Thursday, December 23, 2021

First Impression of the NRSVue

In this article, I will mostly compare the New Revised Standard Version Updated Edition (NRSVue) with the New Revised Standard Version (NRSV) which is the basis for the NRSVue.

I have been looking forward to the publication of the NRSVue. The earlier NRSV has been my primary translation for a lot of years. I love it. I expect the update to do nothing but get better. I think that is what has happened. In this article, I have collected a bunch of verses that are... interesting to me in the NRSV. They are the passages I have most anticipated comparing with the NRSVue.


Things that were fixed

1 Kings 8:16

NRSV: Since the day that I brought my people Israel out of Egypt, I have not chosen a city from any of the tribes of Israel in which to build a house, that my name might be there; but I chose David to be over my people Israel.

NRSVue: Since the day that I brought my people Israel out of Egypt, I have not chosen a city from any of the tribes of Israel in which to build a house, that my name might be there, nor did I choose anyone to be a ruler over my people Israel. But I have chosen Jerusalem in order that my name may be there, and I have chosen David to be over my people Israel. (italics mine)

The NRSVue greatly improves the translation of this verse by incorporating information gathered from research of the Dead Sea Scrolls and comparing the parallel passage in 2 Chronicles 6:5-6. The NRSVue alerts the reader to the variant with a footnote that reads, "Cn Compare Q ms and 2 Chr 6:5-6: MT lacks nor did . . . be there". We would read that note to say, "This is a correction derived from a comparison of the Qumran texts and 2 Chronicles 6:5-6. The Masoretic Text lacks nor did . . . be there." I do believe the NRSVue to be the first mainstream translation (I hope) to correctly correct this verse. This verse is probably a shining star example of scholarly improvements that readers will encounter in their studies with this translation.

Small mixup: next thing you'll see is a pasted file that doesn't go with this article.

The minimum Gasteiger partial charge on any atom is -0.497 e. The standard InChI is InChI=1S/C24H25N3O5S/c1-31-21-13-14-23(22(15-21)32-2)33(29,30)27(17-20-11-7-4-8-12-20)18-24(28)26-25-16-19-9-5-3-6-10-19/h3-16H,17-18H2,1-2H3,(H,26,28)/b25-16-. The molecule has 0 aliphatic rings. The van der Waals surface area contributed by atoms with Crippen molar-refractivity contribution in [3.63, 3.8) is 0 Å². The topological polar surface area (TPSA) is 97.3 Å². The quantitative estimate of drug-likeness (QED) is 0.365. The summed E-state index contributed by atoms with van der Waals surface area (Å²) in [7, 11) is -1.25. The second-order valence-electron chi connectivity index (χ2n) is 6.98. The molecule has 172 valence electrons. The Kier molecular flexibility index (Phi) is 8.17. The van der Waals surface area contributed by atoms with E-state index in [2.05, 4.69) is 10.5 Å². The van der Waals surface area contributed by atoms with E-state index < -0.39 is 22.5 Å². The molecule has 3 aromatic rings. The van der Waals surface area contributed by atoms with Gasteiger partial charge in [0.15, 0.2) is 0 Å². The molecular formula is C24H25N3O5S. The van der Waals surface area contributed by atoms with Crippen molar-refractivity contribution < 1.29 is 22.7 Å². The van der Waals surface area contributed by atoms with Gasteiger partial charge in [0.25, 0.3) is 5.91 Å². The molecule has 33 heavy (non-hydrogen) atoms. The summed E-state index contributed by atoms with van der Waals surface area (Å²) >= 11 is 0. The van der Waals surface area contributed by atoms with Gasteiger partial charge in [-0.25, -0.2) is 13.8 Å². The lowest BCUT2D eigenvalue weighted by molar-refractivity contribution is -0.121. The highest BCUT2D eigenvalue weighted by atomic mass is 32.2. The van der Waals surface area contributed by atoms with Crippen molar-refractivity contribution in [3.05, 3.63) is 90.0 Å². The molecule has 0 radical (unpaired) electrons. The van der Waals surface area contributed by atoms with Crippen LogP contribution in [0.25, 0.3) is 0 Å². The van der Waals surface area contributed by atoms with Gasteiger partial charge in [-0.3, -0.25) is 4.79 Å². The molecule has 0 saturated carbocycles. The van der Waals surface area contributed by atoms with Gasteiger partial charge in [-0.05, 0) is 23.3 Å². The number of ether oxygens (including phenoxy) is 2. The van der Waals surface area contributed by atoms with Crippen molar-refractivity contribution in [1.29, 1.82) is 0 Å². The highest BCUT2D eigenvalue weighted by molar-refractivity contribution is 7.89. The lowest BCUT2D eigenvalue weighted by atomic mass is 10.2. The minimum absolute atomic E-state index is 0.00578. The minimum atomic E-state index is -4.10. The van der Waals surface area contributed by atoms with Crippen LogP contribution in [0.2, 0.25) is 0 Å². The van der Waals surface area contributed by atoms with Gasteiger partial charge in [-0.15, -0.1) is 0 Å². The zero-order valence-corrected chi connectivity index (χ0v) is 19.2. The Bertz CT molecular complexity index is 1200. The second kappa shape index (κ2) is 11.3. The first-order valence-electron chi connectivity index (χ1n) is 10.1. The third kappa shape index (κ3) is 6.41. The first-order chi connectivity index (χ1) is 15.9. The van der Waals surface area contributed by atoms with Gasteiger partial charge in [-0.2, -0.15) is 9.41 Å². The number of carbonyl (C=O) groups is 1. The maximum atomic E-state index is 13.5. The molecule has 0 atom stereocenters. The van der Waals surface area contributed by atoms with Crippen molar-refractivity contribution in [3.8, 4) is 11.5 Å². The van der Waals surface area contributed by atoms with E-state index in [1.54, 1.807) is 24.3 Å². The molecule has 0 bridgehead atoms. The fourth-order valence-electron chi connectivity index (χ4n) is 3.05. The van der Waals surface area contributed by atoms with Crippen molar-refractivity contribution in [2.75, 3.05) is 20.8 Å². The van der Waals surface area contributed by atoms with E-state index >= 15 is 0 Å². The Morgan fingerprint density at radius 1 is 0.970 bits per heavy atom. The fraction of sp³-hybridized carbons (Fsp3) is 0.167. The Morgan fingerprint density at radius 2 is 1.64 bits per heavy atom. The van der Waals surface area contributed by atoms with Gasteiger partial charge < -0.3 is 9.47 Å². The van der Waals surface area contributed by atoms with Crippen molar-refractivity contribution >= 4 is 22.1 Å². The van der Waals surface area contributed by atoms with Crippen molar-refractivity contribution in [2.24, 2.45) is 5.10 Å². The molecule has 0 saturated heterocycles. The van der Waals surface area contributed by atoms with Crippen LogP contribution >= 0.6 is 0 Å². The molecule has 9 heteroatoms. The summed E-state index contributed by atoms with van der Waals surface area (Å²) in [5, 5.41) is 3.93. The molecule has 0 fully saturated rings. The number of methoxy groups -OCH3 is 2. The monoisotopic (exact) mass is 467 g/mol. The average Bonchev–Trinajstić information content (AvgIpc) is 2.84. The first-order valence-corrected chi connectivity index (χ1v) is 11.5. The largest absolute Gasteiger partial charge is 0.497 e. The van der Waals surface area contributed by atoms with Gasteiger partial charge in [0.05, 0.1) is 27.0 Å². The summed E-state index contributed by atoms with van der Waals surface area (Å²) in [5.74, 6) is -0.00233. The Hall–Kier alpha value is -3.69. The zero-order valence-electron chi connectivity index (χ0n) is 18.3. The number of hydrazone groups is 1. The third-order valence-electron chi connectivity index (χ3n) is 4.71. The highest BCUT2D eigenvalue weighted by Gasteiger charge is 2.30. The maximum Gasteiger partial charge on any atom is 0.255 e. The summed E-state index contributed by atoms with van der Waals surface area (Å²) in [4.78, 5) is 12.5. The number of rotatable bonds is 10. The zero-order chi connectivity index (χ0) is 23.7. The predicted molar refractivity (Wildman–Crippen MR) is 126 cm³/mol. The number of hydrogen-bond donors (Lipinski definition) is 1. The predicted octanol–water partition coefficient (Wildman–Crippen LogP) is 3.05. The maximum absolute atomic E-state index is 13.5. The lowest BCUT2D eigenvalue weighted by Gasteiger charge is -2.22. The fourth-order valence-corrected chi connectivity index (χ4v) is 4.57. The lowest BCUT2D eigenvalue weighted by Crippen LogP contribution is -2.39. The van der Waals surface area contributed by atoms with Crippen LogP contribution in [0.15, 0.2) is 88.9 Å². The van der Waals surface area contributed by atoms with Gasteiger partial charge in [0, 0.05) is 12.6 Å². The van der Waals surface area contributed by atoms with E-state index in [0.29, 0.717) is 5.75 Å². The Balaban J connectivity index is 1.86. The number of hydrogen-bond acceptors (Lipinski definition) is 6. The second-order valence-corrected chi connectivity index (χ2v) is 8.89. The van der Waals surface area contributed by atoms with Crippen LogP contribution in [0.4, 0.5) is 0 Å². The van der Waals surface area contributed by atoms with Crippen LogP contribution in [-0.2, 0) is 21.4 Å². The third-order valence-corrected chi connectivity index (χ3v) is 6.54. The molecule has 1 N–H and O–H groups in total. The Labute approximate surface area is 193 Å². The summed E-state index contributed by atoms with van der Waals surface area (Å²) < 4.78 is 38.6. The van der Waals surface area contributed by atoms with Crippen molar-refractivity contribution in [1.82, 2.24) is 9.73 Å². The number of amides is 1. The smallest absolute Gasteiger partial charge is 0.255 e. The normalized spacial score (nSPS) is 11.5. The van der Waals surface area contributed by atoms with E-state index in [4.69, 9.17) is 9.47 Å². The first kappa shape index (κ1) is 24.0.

Isaiah 3:12

My people—children are their oppressors,
and women rule over them.
O my people, your leaders mislead you,
and confuse the course of your paths.

My people—their oppressors extort them,
and creditors
rule over them.
O my people, your leaders mislead you
and confuse the course of your paths. (bold text mine)

NRSVue provides a footnote at the word "creditors" indicating the translators favored with the Greek (Septuagint) over the Hebrew. There is no note explaining the change from "children" to "oppressors." However, the change is probably closer to the original. The literal reading of the first two lines of the verse, out of the Hebrew, is something like, "My people, his oppressors, he deals severely, and women rule over them." Either "oppressors" needs to be corrected to "children" or "women" needs to be corrected to "creditors." The verse either pairs children and women (NRSV, KJV, NKJV, NABre, CSB, NASB, NIV), indicating that Israel's rulers are the least qualified to rule; or it pairs oppressors and creditors (NET, REB, CEB, NETS, LXX, and now NRSVue), indicating that the rich oppress the poor. In my humble opinion, the Septuagint (LXX) is a pretty good witness for this verse.

Isaiah 9:3

You have multiplied the nation,
you have increased its joy;
they rejoice before you
as with joy at the harvest,
as people exult when dividing plunder.

You have multiplied exultation;
you have increased its joy;
they rejoice before you
as with joy at the harvest,
as people exult when dividing plunder. (bold text mine)

This verse is famous among Bible text scholars. At the time of the preparation of the NRSV in the 1980s, the scholarly consensus favored "exultation" over "nation;" but there were a few scholars who did not want to make the change. They pressed hard against the change—so hard that some of the other scholars backed down and, rather than push back against their colleagues, conceded to keep the RSV rendering. It was one of those moments in scholarly circles that became noteworthy because strong personalities prevailed over actual scholarship.